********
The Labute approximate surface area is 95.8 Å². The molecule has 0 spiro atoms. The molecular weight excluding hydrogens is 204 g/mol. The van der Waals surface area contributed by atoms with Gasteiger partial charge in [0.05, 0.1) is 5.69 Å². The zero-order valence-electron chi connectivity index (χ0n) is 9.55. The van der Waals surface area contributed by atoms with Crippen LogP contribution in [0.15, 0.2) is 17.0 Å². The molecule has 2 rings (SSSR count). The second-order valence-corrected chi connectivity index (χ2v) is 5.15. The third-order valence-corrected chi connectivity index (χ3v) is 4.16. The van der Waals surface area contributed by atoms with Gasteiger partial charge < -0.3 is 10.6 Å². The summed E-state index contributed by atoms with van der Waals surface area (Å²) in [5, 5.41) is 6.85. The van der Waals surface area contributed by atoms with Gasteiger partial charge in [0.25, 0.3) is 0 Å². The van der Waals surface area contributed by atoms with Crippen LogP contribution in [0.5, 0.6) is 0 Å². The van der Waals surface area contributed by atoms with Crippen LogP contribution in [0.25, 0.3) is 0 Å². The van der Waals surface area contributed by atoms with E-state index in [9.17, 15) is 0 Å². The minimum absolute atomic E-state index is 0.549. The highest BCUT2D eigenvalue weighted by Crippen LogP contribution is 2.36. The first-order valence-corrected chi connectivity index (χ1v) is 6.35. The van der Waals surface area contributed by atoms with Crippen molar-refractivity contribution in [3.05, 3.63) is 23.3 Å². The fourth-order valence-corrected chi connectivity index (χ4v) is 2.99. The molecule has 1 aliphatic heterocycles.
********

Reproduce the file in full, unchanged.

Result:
The Labute approximate surface area is 95.8 Å². The molecule has 0 spiro atoms. The molecular weight excluding hydrogens is 204 g/mol. The van der Waals surface area contributed by atoms with Gasteiger partial charge in [0.05, 0.1) is 5.69 Å². The zero-order valence-electron chi connectivity index (χ0n) is 9.55. The van der Waals surface area contributed by atoms with Crippen LogP contribution in [0.15, 0.2) is 17.0 Å². The molecule has 2 rings (SSSR count). The second-order valence-corrected chi connectivity index (χ2v) is 5.15. The third-order valence-corrected chi connectivity index (χ3v) is 4.16. The van der Waals surface area contributed by atoms with Gasteiger partial charge < -0.3 is 10.6 Å². The summed E-state index contributed by atoms with van der Waals surface area (Å²) in [5, 5.41) is 6.85. The van der Waals surface area contributed by atoms with Gasteiger partial charge in [0.25, 0.3) is 0 Å². The van der Waals surface area contributed by atoms with Crippen LogP contribution in [0.5, 0.6) is 0 Å². The van der Waals surface area contributed by atoms with Crippen LogP contribution in [0.25, 0.3) is 0 Å². The van der Waals surface area contributed by atoms with E-state index in [9.17, 15) is 0 Å². The minimum absolute atomic E-state index is 0.549. The highest BCUT2D eigenvalue weighted by Crippen LogP contribution is 2.36. The first-order valence-corrected chi connectivity index (χ1v) is 6.35. The van der Waals surface area contributed by atoms with Crippen molar-refractivity contribution in [3.05, 3.63) is 23.3 Å². The fourth-order valence-corrected chi connectivity index (χ4v) is 2.99. The molecule has 1 aliphatic heterocycles.